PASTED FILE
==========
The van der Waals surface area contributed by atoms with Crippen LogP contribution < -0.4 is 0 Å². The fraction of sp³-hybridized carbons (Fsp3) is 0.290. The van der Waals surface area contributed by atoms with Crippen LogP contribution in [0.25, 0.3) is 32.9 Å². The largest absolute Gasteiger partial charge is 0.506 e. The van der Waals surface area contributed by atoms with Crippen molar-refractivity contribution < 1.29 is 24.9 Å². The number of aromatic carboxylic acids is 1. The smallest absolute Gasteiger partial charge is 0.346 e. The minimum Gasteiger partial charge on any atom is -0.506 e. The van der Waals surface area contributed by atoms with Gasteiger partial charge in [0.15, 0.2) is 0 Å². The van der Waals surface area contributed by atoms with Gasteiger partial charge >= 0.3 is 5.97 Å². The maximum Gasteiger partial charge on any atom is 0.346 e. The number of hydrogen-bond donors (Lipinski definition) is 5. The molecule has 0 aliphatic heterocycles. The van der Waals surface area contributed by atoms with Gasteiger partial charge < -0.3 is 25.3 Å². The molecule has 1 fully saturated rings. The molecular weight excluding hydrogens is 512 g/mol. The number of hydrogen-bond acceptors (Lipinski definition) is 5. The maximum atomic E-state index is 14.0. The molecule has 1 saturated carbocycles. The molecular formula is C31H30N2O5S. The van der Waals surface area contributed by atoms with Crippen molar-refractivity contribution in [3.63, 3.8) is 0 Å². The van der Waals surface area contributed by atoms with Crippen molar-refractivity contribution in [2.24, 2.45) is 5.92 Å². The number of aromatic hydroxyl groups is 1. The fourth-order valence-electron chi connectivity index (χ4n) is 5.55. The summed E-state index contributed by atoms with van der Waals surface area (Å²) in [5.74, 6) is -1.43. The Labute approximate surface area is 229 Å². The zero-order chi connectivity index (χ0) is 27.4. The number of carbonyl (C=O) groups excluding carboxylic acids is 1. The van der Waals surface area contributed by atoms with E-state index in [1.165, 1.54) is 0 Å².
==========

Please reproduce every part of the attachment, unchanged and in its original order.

The van der Waals surface area contributed by atoms with Crippen LogP contribution < -0.4 is 0 Å². The fraction of sp³-hybridized carbons (Fsp3) is 0.290. The van der Waals surface area contributed by atoms with Crippen LogP contribution in [0.25, 0.3) is 32.9 Å². The largest absolute Gasteiger partial charge is 0.506 e. The van der Waals surface area contributed by atoms with Crippen molar-refractivity contribution < 1.29 is 24.9 Å². The number of aromatic carboxylic acids is 1. The smallest absolute Gasteiger partial charge is 0.346 e. The minimum Gasteiger partial charge on any atom is -0.506 e. The van der Waals surface area contributed by atoms with Gasteiger partial charge in [0.15, 0.2) is 0 Å². The van der Waals surface area contributed by atoms with Gasteiger partial charge >= 0.3 is 5.97 Å². The maximum Gasteiger partial charge on any atom is 0.346 e. The number of hydrogen-bond donors (Lipinski definition) is 5. The molecule has 0 aliphatic heterocycles. The van der Waals surface area contributed by atoms with Gasteiger partial charge < -0.3 is 25.3 Å². The molecule has 1 fully saturated rings. The molecular weight excluding hydrogens is 512 g/mol. The number of hydrogen-bond acceptors (Lipinski definition) is 5. The maximum atomic E-state index is 14.0. The molecule has 1 saturated carbocycles. The molecular formula is C31H30N2O5S. The van der Waals surface area contributed by atoms with Crippen molar-refractivity contribution in [3.63, 3.8) is 0 Å². The van der Waals surface area contributed by atoms with Crippen molar-refractivity contribution in [2.24, 2.45) is 5.92 Å². The number of aromatic hydroxyl groups is 1. The fourth-order valence-electron chi connectivity index (χ4n) is 5.55. The summed E-state index contributed by atoms with van der Waals surface area (Å²) in [5.74, 6) is -1.43. The Labute approximate surface area is 229 Å². The zero-order chi connectivity index (χ0) is 27.4. The number of carbonyl (C=O) groups excluding carboxylic acids is 1. The van der Waals surface area contributed by atoms with E-state index in [1.165, 1.54) is 0 Å².